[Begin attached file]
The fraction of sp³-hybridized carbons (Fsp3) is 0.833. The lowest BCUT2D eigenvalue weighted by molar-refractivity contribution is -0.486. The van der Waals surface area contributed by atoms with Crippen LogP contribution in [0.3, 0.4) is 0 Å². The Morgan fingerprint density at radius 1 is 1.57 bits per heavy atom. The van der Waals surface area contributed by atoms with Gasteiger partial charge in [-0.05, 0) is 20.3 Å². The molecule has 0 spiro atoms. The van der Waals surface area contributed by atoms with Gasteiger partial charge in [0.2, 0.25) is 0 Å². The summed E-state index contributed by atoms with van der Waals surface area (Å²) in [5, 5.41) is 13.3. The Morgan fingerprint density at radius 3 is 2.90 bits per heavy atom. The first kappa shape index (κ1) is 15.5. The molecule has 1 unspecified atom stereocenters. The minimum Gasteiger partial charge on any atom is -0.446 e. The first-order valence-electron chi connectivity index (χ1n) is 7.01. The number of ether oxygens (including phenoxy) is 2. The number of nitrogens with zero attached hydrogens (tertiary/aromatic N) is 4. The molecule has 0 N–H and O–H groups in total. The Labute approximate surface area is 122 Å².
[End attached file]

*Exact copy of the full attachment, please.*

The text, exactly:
The fraction of sp³-hybridized carbons (Fsp3) is 0.833. The lowest BCUT2D eigenvalue weighted by molar-refractivity contribution is -0.486. The van der Waals surface area contributed by atoms with Crippen LogP contribution in [0.3, 0.4) is 0 Å². The Morgan fingerprint density at radius 1 is 1.57 bits per heavy atom. The van der Waals surface area contributed by atoms with Gasteiger partial charge in [-0.05, 0) is 20.3 Å². The molecule has 0 spiro atoms. The van der Waals surface area contributed by atoms with Gasteiger partial charge in [0.2, 0.25) is 0 Å². The summed E-state index contributed by atoms with van der Waals surface area (Å²) in [5, 5.41) is 13.3. The Morgan fingerprint density at radius 3 is 2.90 bits per heavy atom. The first kappa shape index (κ1) is 15.5. The molecule has 1 unspecified atom stereocenters. The minimum Gasteiger partial charge on any atom is -0.446 e. The first-order valence-electron chi connectivity index (χ1n) is 7.01. The number of ether oxygens (including phenoxy) is 2. The number of nitrogens with zero attached hydrogens (tertiary/aromatic N) is 4. The molecule has 0 N–H and O–H groups in total. The Labute approximate surface area is 122 Å².